The propagation properties of SPPs in the branched NW structure with the angle about 75° are shown in Fig. 1. In these experiments, the propagation distance is defined as the distance from the excitation end to the main NW terminal. Through continuously moving the excitation position, the propagation distance is decreased, and the emission intensities at the junction, main NW end and branch NW end can also be changed accordingly, which are shown in Fig. 1(b). For branched NW structure, SPPs could be scattered into photons not only at the main NW end but also at the junction. As a result, emission spots from junction and NW terminals can be seen from the dark-field optical images, as displayed in Fig. 1(b). Figure 1(a) displays the corresponding bright-field optical images. Figure 1(c) shows the quantitative description of the emissions in branched NW structure. It can be clearly seen in Fig. 1(c) that the output intensity at the junction exhibits exponential attenuation plus an approximate sine oscillation when the propagation distance increases, whereas the emission intensity at main NW end only present a sine-like oscillation. In addition, the emitted light at branch NW end is rather feeble. These results indicate that the junction plays a dominant role in controlling the propagation behavior of SPPs in the branched NWs and a large proportion of SPPs are scattered into photons at the junction. The exponential damping trend of the junction behaves like the case in the individual NW. As is well known, the exponential attenuation of the emission at the end of an individual NW arises from the Ohmic loss in NW37,38. It is reasonable to infer that the exponential damping at the junction arises from the intrinsic Ohmic loss in the main NW. In addition, it is interesting to note that the emission intensity at the junction shows a damping oscillating tendency with increasing the propagation distance larger than 15 μm (Fig. 1(c)). This can be probably attributed to the local SPPs field distribution in the main NW. In general, the field distribution caused by the superposition of different plasmon modes presents the attenuating period oscillation pattern on the NW39. The antinode of near SPPs field distribution is defined as the position with larger field intensity, and the node is the position with weaker intensity in NW. When the branch NW is placed properly so that the junction is just on the antinode, more proportion of SPPs in main NW can be scattered into photons, and vice versa. With the propagation distance continuously changed, the position of junction alternately goes through the node and antinode, thus, the emission intensity at junction shows a damping sine-like variation.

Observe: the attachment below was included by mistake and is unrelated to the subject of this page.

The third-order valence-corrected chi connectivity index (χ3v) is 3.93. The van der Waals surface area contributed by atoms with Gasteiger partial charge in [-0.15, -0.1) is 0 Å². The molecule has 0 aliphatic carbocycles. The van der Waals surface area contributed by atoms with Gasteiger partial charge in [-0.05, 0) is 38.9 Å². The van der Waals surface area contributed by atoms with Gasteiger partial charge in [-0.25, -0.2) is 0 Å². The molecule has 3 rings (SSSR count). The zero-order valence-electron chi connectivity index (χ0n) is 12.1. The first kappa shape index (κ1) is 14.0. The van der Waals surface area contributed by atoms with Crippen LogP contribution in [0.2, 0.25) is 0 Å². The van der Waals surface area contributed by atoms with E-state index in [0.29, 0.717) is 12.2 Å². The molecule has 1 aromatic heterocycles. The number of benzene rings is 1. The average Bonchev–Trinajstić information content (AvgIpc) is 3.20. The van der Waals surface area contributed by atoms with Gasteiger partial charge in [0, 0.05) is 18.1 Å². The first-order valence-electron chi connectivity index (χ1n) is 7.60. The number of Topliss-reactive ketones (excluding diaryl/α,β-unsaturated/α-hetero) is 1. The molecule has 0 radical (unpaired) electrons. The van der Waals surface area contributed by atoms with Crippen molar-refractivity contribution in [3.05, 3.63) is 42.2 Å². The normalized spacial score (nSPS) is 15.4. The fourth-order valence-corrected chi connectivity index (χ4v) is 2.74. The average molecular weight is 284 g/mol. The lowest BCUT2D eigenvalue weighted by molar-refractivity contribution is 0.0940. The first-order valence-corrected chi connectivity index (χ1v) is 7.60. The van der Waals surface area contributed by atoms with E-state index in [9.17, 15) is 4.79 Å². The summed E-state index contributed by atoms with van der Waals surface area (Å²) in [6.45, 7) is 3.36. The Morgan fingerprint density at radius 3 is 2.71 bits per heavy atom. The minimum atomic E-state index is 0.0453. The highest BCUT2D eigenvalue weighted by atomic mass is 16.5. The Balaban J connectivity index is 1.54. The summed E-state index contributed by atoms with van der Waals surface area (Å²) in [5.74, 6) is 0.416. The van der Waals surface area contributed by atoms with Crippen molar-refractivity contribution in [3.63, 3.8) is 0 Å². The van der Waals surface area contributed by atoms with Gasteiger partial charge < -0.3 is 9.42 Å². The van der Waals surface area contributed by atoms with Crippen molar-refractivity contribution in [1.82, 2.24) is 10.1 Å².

For the emission at main NW terminal, it is found that the emission intensity shows an opposite oscillation towards the case in the junction (Fig. 1(c)). More concretely, when the propagation distance is 16.8 μm, the output intensity at the junction is weak while the emission intensity at main NW end is strong. In contrast, at the propagation distance of 24.5 μm, the value is reversed. Similarly, this can be probably ascribed to the local SPPs field distribution in the main NW. The junction is probably located in the antinode at the propagation distance of 24.5 μm. More proportion of SPPs is scattered into photons resulting in the large emission intensity at the junction, while only a small proportion of SPPs is left in the main NW resulting in the weak output intensity at main NW end. In addition, it is noted that the period of the oscillation for emission intensity at junction and main NW end is about 7 μm, which can roughly reflect the period of standing wave distribution along the main wire. Compared with the previous report18, this period is longer, which probably originates from the complicated SPP modes and decreased energy loss in the thick NW. Different from the emitted intensities at junction and main NW end in this manually fabricated branched structure, the emission intensity at branch NW end is faint (as vividly displayed in Fig. 1(c)). It is very different from the case which has shown good performance in the branch NW emission as reported22,40. In their experiments, the branched NW structures are occasionally formed. The weak emission at branch NW end can be probably ascribed to the low efficiency of SPPs coupled into the branch wire in our experiment, resulting from the loose contact at the junction in the manually fabricated branched structures.